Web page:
The changing fortunes of being the last program on the Start menu

One of the thing I didn't mention during my discussion lo many years ago on how Windows XP chooses what goes on the front page of the Start menu is that the the last-place position is actually kind of special.

In Windows Vista, the last-place position was used to hold the program you ran most recently, regardless of how often you ran it. In a sense, the last slot is a one-entry MRU. (This was the general idea, although it could be overridden by other principles. For example, if the program you last ran is pinned, then it shows up in its natural pinned location rather than being shoved to the bottom of the Start menu.)

In Windows 7, the magical last-place position goes to the application you just installed, if one exists, to save you the trouble of hunting for it. (As we saw some time ago, you can set the System.App­User­Model.Exclude­From­Show­In­New­Install property to remove your shortcut from consideration as a newly-installed program.)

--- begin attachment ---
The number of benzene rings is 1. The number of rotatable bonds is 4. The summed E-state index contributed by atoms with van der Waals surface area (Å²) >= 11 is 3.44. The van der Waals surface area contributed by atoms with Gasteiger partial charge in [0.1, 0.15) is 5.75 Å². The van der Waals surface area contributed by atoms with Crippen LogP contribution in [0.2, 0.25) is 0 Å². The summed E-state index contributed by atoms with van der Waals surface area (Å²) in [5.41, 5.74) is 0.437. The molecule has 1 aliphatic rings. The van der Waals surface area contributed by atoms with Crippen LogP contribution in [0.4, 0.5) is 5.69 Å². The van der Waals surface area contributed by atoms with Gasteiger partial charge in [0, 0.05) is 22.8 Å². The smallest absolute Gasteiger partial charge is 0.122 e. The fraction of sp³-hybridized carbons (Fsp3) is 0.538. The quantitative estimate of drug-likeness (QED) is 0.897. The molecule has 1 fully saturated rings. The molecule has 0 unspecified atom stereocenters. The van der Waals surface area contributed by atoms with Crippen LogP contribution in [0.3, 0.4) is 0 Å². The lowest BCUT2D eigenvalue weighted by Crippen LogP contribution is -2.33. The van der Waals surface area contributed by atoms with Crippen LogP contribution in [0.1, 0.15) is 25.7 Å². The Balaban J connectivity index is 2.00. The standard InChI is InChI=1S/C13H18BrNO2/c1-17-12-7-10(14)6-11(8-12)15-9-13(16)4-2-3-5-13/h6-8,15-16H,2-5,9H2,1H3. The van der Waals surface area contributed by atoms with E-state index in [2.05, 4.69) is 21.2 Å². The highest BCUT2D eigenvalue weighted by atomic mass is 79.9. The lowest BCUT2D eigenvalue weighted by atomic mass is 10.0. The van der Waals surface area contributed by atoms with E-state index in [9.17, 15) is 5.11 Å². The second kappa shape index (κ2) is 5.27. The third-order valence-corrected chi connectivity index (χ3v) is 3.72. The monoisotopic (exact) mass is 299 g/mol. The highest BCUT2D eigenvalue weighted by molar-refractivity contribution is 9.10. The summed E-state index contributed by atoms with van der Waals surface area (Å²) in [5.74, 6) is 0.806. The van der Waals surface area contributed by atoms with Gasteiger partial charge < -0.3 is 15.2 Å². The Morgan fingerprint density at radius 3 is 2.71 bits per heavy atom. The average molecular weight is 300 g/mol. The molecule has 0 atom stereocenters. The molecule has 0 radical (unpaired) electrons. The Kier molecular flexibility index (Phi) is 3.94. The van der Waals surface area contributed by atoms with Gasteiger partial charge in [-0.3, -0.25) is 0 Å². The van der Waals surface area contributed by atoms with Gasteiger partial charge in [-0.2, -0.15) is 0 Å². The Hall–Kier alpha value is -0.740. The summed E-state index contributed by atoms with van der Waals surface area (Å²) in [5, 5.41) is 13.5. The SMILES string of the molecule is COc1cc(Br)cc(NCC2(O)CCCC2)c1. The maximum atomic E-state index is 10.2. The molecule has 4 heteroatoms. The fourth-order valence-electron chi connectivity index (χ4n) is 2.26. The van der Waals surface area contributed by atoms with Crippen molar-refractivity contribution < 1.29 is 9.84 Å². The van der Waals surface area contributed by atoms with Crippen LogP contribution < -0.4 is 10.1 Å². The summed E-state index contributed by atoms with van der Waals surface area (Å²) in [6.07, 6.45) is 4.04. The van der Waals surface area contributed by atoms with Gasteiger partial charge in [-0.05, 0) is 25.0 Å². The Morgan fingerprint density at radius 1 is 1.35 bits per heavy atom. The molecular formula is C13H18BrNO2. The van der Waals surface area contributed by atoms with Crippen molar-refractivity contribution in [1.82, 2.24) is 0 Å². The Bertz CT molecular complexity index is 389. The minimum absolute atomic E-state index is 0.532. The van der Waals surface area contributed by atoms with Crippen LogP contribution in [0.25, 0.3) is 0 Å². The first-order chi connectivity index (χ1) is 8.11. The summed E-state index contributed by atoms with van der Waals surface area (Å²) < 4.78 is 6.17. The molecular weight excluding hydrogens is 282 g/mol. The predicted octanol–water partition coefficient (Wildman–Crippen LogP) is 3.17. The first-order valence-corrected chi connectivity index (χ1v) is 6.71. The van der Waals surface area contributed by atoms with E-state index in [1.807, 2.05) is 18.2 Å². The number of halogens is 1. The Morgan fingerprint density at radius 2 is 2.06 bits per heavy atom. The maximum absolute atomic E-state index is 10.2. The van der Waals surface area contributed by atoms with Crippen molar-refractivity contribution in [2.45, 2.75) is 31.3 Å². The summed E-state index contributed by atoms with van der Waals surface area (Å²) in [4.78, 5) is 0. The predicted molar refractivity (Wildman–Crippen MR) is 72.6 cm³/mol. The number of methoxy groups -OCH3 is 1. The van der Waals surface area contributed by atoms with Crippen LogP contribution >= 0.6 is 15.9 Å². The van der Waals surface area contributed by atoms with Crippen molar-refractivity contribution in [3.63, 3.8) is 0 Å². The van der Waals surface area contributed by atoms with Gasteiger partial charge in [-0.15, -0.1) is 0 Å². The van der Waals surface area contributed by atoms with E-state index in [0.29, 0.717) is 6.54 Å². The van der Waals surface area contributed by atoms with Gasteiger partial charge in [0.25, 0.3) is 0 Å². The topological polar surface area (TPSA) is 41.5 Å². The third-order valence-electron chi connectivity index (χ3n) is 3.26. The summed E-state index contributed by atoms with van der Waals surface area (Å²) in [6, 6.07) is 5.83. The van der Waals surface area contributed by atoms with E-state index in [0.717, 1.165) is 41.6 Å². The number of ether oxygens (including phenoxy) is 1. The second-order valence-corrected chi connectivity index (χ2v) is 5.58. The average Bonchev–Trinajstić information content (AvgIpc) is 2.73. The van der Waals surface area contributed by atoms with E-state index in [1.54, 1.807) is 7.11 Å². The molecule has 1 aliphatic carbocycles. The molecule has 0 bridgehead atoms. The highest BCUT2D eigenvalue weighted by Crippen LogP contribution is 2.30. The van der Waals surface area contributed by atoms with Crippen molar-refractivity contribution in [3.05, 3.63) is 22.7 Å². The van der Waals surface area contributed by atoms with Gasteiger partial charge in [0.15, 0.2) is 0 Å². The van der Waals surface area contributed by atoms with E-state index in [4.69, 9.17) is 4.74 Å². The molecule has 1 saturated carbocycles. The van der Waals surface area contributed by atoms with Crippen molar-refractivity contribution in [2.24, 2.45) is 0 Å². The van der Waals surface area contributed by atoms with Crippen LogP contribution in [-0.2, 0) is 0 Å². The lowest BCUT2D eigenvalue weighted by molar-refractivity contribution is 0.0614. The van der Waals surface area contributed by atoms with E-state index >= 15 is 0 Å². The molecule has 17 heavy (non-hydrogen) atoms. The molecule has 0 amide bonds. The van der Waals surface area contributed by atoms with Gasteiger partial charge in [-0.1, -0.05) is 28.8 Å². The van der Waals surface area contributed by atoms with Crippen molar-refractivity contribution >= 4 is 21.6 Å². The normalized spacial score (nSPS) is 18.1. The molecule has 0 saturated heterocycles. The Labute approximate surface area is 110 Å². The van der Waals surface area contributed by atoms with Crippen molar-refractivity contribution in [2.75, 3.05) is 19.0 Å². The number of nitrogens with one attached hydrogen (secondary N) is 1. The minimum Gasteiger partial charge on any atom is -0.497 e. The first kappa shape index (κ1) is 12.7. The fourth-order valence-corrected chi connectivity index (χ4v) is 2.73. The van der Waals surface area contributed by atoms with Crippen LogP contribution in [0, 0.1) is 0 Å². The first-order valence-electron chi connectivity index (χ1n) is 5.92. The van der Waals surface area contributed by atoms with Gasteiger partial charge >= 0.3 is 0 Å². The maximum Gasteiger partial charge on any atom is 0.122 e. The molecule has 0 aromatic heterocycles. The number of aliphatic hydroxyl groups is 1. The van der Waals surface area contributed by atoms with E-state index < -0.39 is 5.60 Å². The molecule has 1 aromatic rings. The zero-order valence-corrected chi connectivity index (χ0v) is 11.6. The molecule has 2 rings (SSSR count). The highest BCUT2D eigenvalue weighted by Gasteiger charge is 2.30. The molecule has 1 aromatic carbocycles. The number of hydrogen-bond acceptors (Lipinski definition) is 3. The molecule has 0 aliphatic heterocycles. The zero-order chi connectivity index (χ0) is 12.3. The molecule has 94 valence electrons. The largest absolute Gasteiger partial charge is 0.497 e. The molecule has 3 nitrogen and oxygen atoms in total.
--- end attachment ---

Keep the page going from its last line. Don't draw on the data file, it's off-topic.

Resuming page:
Comments (4)
  1. Anon says:

    I love it when is likes to show a uninstaller in the last spot when I just installed a new application.

  2. Kevin says:

    Does Windows 10 do anything with the last spot on the Start menu, now that pinned apps go elsewhere?

  3. Guest says:

    @Kevin it still shows recently added. It has a header now saying Recently Added above it.

  4. M says:

    On a Vista machine I have at hand it seems to be more complicated than what is described. It seems that the last run program gets put somewhere in the middle of the list not in the last place (icons above it are very-frequently used apps, below it, not so much). Also, programs started from pinned taskbar icons do not automagically appear in the front page of the start menu (but if the same program is started from the start menu it does)

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